Generally, the location of the franchise business or business premises will determine which State's Stamp Duty laws apply. However, if the business is located within more than one State then the transactions documents may need to be assessed for Stamp Duty in a number of States. Most of these types of stamp duty has been abolished in Victoria.

Most States and Territories have a time limit in which stamp duty must be paid on a transaction document and, if not paid, then penalties apply.

The content of this article is intended to provide a general guide to the subject matter. Specialist advice should be sought about your specific circumstances.

To print this article, all you need is to be registered on

Click to Login as an existing user or Register so you can print this article.

Some comments from our readers…
“The articles are extremely timely and highly applicable”
“I often find critical information not available elsewhere”
“As in-house counsel, Mondaq’s service is of great value”

Mondaq Advice Centre (MACs)
Up-coming Events Search
Font Size:
Mondaq on Twitter
Register for Access and our Free Biweekly Alert for
This service is completely free. Access 250,000 archived articles from 100+ countries and get a personalised email twice a week covering developments (and yes, our lawyers like to think you’ve read our Disclaimer).
Email Address
Company Name
Confirm Password
Mondaq Topics -- Select your Interests
 Law Performance
 Law Practice
 Media & IT
 Real Estate
 Wealth Mgt
Asia Pacific
European Union
Latin America
Middle East
United States
Worldwide Updates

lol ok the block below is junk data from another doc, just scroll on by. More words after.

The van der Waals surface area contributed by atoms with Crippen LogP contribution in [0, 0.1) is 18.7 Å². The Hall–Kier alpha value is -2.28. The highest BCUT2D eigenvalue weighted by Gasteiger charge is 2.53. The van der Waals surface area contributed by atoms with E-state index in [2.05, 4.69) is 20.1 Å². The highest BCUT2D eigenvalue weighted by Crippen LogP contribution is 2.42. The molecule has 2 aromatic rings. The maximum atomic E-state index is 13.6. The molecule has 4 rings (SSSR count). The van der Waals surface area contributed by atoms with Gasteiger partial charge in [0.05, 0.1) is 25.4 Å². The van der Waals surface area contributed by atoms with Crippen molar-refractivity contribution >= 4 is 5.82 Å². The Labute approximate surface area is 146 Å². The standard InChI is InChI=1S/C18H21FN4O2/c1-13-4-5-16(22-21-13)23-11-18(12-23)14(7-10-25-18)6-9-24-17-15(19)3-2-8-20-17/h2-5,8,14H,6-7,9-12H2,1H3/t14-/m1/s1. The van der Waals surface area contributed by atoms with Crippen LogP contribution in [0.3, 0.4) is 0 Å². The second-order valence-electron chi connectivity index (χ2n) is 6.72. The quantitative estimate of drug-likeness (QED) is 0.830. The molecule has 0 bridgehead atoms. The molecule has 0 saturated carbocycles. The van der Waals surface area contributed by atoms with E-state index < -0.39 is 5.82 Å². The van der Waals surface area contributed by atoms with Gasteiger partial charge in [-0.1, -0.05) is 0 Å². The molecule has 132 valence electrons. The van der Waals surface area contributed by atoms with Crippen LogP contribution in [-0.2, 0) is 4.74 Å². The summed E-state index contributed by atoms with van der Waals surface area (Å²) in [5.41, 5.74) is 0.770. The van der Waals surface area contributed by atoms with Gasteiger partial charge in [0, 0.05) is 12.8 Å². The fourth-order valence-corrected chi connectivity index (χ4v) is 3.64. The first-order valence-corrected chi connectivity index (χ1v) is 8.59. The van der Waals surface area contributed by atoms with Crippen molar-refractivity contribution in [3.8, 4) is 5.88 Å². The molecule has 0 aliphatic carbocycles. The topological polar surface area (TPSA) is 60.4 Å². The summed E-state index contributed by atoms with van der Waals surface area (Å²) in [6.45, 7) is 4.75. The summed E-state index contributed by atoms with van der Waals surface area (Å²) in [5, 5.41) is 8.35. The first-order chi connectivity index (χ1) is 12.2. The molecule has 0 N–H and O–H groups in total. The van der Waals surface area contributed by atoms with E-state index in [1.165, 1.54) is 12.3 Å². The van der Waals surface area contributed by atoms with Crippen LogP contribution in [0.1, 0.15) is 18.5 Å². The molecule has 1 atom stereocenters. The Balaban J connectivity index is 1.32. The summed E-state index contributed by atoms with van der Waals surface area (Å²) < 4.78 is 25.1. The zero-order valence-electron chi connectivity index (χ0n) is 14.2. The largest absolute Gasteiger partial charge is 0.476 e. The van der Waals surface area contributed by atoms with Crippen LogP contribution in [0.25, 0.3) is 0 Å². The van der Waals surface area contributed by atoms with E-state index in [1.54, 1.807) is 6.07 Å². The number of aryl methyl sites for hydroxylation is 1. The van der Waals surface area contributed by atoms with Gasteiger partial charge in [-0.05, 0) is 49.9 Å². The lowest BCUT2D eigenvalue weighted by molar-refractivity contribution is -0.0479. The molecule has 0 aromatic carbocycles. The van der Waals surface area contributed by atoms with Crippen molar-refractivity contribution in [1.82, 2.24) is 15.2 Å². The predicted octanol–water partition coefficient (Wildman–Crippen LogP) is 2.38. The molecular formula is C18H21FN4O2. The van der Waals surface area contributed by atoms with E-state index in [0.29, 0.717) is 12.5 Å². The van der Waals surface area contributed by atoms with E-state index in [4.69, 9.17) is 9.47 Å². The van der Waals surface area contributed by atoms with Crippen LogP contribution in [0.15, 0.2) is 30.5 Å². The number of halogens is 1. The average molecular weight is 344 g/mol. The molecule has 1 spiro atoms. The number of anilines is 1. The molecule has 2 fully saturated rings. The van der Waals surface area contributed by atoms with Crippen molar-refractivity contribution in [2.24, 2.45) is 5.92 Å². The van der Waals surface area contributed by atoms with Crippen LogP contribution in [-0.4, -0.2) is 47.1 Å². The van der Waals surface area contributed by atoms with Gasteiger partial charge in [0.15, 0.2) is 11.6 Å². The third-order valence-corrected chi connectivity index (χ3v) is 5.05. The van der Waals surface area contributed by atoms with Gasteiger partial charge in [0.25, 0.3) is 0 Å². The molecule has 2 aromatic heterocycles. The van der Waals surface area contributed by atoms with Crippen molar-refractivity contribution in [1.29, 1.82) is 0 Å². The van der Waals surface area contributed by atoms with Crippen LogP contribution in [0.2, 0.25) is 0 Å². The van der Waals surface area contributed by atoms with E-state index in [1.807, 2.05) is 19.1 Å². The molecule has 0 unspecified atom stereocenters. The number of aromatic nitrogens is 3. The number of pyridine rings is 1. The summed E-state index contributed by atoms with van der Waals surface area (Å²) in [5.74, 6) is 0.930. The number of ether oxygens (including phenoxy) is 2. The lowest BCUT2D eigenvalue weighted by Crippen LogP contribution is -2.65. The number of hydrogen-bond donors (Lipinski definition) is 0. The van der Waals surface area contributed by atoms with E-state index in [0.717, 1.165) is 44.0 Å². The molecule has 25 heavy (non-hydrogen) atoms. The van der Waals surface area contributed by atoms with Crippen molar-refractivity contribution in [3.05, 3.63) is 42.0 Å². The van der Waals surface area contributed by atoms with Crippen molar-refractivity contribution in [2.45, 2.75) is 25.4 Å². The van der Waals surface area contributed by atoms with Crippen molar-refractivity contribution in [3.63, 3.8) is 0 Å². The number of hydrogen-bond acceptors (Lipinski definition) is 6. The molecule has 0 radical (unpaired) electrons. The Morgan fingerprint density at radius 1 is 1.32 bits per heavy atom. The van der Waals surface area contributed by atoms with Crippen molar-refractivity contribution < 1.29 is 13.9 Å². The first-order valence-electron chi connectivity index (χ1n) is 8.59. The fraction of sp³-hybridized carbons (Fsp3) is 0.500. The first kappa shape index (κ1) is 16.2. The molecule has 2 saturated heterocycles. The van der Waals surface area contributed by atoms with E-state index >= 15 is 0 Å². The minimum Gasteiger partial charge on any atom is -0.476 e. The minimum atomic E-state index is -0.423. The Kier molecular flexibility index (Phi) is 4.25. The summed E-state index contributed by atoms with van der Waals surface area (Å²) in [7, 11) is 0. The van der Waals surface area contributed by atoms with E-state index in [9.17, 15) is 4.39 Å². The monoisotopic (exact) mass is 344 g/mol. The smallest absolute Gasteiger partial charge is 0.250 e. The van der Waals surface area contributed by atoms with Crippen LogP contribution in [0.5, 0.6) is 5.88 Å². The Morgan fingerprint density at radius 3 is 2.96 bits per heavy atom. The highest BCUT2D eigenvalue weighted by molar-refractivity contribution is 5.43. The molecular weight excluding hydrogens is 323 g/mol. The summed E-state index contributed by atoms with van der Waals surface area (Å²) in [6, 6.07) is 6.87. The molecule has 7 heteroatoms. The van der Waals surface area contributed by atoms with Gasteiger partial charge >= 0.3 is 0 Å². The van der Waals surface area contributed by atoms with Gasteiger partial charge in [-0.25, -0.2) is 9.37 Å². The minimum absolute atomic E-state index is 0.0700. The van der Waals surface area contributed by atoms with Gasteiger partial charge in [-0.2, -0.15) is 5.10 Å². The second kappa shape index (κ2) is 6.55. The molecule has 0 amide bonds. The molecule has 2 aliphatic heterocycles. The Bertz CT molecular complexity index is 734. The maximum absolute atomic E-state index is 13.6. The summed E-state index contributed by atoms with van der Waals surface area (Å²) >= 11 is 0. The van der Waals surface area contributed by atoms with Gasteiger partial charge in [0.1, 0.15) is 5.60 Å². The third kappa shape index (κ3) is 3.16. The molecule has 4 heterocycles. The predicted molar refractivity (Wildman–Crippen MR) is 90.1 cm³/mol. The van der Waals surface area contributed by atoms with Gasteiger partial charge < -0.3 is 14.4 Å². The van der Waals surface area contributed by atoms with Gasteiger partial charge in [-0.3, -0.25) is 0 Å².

Check to state you have read and
agree to our Terms and Conditions

Terms & Conditions and Privacy Statement (the Website) is owned and managed by Mondaq Ltd and as a user you are granted a non-exclusive, revocable license to access the Website under its terms and conditions of use. Your use of the Website constitutes your agreement to the following terms and conditions of use. Mondaq Ltd may terminate your use of the Website if you are in breach of these terms and conditions or if Mondaq Ltd decides to terminate your license of use for whatever reason.

Use of

You may use the Website but are required to register as a user if you wish to read the full text of the content and articles available (the Content). You may not modify, publish, transmit, transfer or sell, reproduce, create derivative works from, distribute, perform, link, display, or in any way exploit any of the Content, in whole or in part, except as expressly permitted in these terms & conditions or with the prior written consent of Mondaq Ltd. You may not use electronic or other means to extract details or information about’s content, users or contributors in order to offer them any services or products which compete directly or indirectly with Mondaq Ltd’s services and products.